What does it mean for our society that we're no longer shocked and outraged by reports that our government is funding a system in which children are regularly sexually assaulted? This is the kind of moral rot Paine warned against. 


Tim RobertsonTim Robertson is an independent journalist and writer. Tweets @timrobertson12.

 

 

Topic tags: Tim Robertson, Nauru, asylum seekers


 

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Existing comments

The bulk of the racist mainstream media do not bother to report the crimes we commit against refugees but if a refugee breaks the fingernail of one of us we find out in huge front page rants in the Hun and the Terror.
Marilyn | 04 August 2015


Perhaps our origins as a military penal colony on a forcibly acquired landmass has something to do with our acceptance of Nauru. We have forcibly established a mirror of our national origins there. This nation state of ours has always been a harsh entity. Witness the treatment of the indigenous people.
Harry | 05 August 2015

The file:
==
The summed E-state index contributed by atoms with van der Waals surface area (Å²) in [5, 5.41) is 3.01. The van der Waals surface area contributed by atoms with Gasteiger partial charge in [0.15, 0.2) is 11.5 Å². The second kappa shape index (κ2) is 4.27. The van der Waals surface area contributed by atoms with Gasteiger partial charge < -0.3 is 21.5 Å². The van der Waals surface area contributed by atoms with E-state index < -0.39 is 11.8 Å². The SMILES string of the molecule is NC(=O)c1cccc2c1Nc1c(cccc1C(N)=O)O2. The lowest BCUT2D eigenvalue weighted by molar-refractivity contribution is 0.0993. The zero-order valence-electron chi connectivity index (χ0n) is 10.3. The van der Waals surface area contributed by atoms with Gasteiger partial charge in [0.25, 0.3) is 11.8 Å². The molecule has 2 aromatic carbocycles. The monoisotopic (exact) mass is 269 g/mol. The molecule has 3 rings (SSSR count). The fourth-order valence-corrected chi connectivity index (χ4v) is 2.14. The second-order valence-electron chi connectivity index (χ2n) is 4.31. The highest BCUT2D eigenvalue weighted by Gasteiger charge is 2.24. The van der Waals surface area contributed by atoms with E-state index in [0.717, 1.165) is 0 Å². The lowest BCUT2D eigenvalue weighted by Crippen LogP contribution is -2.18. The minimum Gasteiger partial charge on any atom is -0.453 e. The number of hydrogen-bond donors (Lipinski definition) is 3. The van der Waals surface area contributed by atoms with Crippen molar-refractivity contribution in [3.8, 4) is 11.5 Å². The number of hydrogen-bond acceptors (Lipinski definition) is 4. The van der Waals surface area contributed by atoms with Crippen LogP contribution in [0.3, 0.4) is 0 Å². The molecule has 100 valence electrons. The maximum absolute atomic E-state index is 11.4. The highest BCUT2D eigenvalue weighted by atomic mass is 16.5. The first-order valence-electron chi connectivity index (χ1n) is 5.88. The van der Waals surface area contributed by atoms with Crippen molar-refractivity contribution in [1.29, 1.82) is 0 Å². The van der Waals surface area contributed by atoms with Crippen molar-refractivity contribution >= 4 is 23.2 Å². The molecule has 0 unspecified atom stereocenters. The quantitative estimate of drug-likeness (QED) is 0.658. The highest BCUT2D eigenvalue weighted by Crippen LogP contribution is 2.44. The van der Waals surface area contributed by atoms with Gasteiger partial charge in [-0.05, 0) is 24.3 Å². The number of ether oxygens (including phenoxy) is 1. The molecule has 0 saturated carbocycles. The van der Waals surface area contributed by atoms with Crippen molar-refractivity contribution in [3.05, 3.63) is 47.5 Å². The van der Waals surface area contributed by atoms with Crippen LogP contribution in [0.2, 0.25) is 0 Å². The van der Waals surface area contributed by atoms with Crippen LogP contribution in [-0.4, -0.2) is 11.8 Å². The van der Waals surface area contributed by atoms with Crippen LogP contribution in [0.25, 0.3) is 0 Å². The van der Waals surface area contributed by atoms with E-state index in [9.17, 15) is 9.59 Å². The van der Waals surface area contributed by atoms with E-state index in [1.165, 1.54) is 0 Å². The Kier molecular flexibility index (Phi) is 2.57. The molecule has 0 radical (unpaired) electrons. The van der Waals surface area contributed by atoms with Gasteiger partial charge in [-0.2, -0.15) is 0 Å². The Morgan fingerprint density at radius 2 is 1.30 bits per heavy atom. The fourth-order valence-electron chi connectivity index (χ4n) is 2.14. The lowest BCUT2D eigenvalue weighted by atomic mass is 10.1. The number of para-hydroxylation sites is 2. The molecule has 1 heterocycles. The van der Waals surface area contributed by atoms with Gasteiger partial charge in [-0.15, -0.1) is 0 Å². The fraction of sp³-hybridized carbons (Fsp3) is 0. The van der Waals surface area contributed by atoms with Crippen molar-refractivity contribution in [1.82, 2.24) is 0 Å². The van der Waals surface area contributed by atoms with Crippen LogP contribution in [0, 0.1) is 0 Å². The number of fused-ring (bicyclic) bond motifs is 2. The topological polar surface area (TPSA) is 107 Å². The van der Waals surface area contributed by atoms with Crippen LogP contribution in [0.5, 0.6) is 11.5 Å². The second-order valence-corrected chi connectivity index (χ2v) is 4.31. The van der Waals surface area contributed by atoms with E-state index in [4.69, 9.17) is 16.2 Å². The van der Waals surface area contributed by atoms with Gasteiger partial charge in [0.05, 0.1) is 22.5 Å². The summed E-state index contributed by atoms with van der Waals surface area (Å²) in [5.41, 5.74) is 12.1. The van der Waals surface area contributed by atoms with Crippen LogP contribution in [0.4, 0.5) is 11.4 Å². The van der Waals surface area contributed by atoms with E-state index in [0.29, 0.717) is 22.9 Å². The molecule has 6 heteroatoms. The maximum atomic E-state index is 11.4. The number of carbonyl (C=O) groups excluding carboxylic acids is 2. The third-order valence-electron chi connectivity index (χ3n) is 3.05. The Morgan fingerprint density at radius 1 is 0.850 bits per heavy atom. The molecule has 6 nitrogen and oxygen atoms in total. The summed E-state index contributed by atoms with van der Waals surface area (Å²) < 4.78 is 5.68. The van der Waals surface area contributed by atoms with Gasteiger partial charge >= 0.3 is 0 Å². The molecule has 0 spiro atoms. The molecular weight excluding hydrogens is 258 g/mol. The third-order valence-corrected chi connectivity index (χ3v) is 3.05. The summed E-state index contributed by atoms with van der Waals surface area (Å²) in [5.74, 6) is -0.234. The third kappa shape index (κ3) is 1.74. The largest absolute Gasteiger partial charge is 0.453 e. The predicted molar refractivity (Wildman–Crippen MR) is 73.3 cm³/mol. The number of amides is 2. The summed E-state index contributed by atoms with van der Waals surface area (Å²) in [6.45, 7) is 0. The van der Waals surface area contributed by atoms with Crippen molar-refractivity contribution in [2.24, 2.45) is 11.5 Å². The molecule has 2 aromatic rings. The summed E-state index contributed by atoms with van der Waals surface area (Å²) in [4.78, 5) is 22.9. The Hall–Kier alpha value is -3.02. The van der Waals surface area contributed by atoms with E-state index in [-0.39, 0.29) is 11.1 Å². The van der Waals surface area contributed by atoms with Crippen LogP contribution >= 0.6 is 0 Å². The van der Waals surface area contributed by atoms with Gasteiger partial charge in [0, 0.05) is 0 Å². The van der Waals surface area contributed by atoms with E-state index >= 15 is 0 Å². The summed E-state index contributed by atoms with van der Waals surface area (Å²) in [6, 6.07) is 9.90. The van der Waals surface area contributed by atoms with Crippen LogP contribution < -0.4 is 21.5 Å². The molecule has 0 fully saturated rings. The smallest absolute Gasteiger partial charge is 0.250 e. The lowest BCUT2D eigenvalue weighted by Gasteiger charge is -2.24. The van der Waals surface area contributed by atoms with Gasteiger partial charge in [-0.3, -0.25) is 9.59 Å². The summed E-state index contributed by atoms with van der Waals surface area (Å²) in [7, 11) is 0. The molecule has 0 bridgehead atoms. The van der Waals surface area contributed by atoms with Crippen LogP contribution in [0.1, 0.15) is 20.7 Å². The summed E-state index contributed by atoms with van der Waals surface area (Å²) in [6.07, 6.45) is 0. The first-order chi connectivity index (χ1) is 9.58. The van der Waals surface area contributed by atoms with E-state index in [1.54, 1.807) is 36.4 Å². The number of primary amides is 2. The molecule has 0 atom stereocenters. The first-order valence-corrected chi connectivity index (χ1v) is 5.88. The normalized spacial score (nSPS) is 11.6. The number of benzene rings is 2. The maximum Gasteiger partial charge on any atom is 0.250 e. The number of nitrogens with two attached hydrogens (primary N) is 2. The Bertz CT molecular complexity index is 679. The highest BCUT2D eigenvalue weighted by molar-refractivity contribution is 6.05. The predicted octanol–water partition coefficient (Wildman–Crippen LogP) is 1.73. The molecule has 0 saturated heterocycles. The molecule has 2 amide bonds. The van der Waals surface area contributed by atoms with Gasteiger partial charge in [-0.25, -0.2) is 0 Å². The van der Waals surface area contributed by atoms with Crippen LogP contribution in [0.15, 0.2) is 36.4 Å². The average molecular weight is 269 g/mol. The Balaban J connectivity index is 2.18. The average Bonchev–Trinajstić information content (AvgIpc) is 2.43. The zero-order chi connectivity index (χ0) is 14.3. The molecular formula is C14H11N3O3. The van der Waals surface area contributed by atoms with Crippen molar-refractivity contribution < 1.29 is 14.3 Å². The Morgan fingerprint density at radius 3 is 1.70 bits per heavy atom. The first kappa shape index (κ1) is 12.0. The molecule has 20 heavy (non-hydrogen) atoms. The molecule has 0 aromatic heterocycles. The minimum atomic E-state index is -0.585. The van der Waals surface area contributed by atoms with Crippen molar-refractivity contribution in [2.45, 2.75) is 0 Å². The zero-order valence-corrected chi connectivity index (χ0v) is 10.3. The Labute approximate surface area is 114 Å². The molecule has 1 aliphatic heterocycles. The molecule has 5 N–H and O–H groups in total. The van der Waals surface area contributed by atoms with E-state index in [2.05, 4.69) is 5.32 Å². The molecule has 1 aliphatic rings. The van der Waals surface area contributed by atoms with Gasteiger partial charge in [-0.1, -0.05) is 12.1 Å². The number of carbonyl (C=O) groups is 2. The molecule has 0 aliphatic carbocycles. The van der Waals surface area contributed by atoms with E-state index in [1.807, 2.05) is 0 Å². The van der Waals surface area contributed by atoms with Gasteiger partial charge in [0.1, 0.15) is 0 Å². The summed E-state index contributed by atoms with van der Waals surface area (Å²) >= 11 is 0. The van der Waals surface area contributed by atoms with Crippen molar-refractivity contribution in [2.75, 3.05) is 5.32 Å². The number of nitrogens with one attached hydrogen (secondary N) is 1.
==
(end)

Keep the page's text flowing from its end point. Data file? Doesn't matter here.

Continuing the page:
Some of us are shocked !!! We still have not the lesson about when we 'marginalise' people and put them far away from mainstream life, abuse happens..............and of course they are not 'white' folk.
Rhonda Danylenko | 05 August 2015


Tim, I think part of the problem is our sense that there's no hope that this government will listen to any protest we make. They don't answer letters, they stubbornly hold to a policy of cruelty, convinced that their silence will make people feel that it's no use their writing to protest. The tactics they rely on are lying about what is happening, punishing people who speak out and imposing and maintaining as much silence about it all as they can. It's as close to totalitarianism as they dare to get.
Joe Castley | 05 August 2015